Feb 05, 2024

Reminiscing holidays from the era of black and white photos

The good old days of the ‘Great British Holiday’ ended with a package holiday in the late 1960s, initially to Spain, Portugal and beyond, where sunshine was always guaranteed. [Source: Shutterstock]

We all recall the excitement of a holiday in our childhood, the anticipation of a new environment and possibly the ocean and beach time. 

For many post-war older people I have talked to about holidays in their childhood, all have agreed they were for the rich and not for working-class families on a tight budget. Talking to Elders from England, holidays would consist of a day trip to Brighton, Blackpool or Southend, depending on what part of the country you lived in; almost all would recall the train or coach journey, a packed lunch of sandwiches and homemade cake.

If you were lucky enough to have ice cream on the seafront, you would use a bucket and spade to make sand castles until it was time to catch the train back home. For many, the day trip to the seaside would have been the most anticipated highlight of the year. 

The changes came for those born in the 1950s who would enjoy the compulsory two-week factory fortnight, from the last week in July to the first week of August, when all manufacturers would close down for two weeks, allowing families to head to the coast for the compulsory seaside jaunt. Places such as Skegness, Lowestoft, Blackpool and Brighton became the most favoured locations to frequent. The holiday would usually consist of the popular bed and breakfast guest house that provided a comfortable bed and full English breakfast in the morning. The growth of guest houses exploded during this period; some were more popular than others, and word of mouth would be the best recommendation for families to choose where they would stay.

Whether it was a day out at the seaside or if you were lucky enough to have a two-week holiday, British resorts offered a carefree existence away from the humdrum working week back home. 

Resorts would offer amusement arcades, candy floss and ice cream and the obligatory fish and chips eaten usually on the promenade. Children would enjoy donkey rides on the beach; amusement parks would offer Dodgem cars, roller coasters, Ferris wheels and a carousel, to name but a few. Strolling around the fair would be mandatory, so would be toffee apples, candy floss and hot dogs as treats.

On the promenade, there would be scattered vendors selling buckets and spades for the beach, a wide range of seaside rock that was hard and sugary, confectionery which was eaten by children every year and could have led to the rise in visits to the dentist for teeth fillings later that year. Not forgetting the compulsory postcards to be sent home to all the family and friends telling everyone, “What a wonderful time you were having and wish you were here!”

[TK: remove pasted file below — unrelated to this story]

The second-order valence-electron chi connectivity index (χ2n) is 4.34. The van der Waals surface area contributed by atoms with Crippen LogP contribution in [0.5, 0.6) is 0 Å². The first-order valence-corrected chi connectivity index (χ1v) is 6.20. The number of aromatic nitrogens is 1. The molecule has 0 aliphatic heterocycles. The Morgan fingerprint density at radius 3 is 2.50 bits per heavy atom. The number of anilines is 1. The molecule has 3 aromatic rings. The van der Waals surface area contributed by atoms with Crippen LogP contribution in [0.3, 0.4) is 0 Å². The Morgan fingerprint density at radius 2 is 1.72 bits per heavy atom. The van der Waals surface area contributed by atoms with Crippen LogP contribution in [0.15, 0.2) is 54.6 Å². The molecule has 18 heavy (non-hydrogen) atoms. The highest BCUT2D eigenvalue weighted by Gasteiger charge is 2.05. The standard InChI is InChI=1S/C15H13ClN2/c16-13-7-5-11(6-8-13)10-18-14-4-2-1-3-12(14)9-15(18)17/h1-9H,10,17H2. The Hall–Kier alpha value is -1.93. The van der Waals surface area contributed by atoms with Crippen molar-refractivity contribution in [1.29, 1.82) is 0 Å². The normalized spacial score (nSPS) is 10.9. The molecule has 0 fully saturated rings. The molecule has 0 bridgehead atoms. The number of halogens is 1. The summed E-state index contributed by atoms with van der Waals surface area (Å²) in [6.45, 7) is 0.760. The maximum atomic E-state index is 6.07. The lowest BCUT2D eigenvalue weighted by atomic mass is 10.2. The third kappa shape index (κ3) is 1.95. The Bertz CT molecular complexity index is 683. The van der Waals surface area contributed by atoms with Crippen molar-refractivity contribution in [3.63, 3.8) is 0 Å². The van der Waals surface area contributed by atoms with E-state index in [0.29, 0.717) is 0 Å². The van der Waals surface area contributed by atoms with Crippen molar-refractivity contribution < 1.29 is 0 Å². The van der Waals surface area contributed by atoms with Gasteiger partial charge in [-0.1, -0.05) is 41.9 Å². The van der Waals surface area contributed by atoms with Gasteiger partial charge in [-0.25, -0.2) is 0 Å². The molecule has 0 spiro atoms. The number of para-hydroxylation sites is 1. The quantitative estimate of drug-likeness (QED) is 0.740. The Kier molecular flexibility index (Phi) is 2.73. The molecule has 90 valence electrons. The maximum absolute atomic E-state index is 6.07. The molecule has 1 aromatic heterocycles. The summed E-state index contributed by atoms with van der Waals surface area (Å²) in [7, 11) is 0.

Holiday camps such as Butlins and Pontings became all the rage during the 1960s in the UK, offering organised activities, amusements for the children and adult entertainment for the adults. The camps hired young people known as ‘Red Coat and Blue Coat hosts’, whose job was to guarantee you had a memorable holiday, sure to tell all your friends and family and return the following year. Chalet-type accommodation provided basic amenities and came with three hot meals a day served in the communal dining hall. The dining hall was the place where new friends and acquaintances were made, often to return the following year.

Mum and Dad would be more relaxed; Dad seated in a deck chair with his pipe and handkerchief tied in all four corners strategically placed on his head. Mum was sitting next to dad, chewing on a stick of rock and glancing through the latest copy of a woman’s own magazine, keeping a crafty eye on what the children were doing on the beach. Those bygone days were simple activities on the annual holiday that made people happy and content.

The good old days of the ‘Great British Holiday’ ended with the advent of cheap package holidays in the late 1960s, initially to Spain, Portugal and beyond, where sunshine was always guaranteed, unlike the inevitable wet British summer weather.

One lady in her late eighties I spoke to, summarised her experience of early childhood holiday recollections as being – “Time to let go from the daily routine, and create happy memories with family and friends, capturing magical moments to cherish for the rest of your life”.

Do you have memories from your travels with your older family members? Share them with us on editorial@hellocare.com.au


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  1. I enjoyed reading each of your pieces. Well written and certainly encourages care workers to talk to their clients. When next at a PROBUS luncheon I will ask my friends to tell me about childhood holidays and birthday parties. I am sure that will lead to quite a conversation amongst the group.

    I just had a thought; I chair our meetings from April and I would like more interaction between members at the meeting. I will set aside 5 minutes for stories from the floor. The April topic will be “Holidays with Mum and Dad”. I will ask for volunteers to share a quick memory. This will work well. Thanks for the idea.

    1. Hi Peter,
      Glad you enjoyed my story, feel free to read the previous ones and make any comments you wish. That is a great idea to dedicate time at the end of your meeting to share stories from the floor, although I think you will probably need more than five minutes.
      Kind regards,


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